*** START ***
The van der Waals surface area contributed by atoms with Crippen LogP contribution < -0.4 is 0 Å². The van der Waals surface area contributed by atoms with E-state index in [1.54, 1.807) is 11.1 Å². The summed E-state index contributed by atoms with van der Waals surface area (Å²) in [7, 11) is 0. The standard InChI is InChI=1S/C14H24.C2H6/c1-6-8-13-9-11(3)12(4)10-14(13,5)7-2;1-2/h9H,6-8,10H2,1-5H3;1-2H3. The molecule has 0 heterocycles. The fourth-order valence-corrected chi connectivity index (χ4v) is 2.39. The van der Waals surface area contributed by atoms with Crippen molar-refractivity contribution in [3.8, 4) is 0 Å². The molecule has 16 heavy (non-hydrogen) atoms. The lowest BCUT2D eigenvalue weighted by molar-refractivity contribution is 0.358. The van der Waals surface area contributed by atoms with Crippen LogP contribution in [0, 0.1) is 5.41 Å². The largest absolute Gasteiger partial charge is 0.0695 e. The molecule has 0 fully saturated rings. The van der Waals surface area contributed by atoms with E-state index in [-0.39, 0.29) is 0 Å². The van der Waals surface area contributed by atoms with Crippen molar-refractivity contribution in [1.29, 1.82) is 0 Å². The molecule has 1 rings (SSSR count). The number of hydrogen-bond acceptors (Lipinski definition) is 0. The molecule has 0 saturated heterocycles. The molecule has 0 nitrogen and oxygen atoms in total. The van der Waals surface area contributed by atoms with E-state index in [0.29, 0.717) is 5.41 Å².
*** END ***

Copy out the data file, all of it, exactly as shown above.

The van der Waals surface area contributed by atoms with Crippen LogP contribution < -0.4 is 0 Å². The van der Waals surface area contributed by atoms with E-state index in [1.54, 1.807) is 11.1 Å². The summed E-state index contributed by atoms with van der Waals surface area (Å²) in [7, 11) is 0. The standard InChI is InChI=1S/C14H24.C2H6/c1-6-8-13-9-11(3)12(4)10-14(13,5)7-2;1-2/h9H,6-8,10H2,1-5H3;1-2H3. The molecule has 0 heterocycles. The fourth-order valence-corrected chi connectivity index (χ4v) is 2.39. The van der Waals surface area contributed by atoms with Crippen molar-refractivity contribution in [3.8, 4) is 0 Å². The molecule has 16 heavy (non-hydrogen) atoms. The lowest BCUT2D eigenvalue weighted by molar-refractivity contribution is 0.358. The van der Waals surface area contributed by atoms with Crippen LogP contribution in [0, 0.1) is 5.41 Å². The largest absolute Gasteiger partial charge is 0.0695 e. The molecule has 0 fully saturated rings. The van der Waals surface area contributed by atoms with E-state index in [-0.39, 0.29) is 0 Å². The van der Waals surface area contributed by atoms with Crippen molar-refractivity contribution in [1.29, 1.82) is 0 Å². The molecule has 1 rings (SSSR count). The number of hydrogen-bond acceptors (Lipinski definition) is 0. The molecule has 0 saturated heterocycles. The molecule has 0 nitrogen and oxygen atoms in total. The van der Waals surface area contributed by atoms with E-state index in [0.29, 0.717) is 5.41 Å².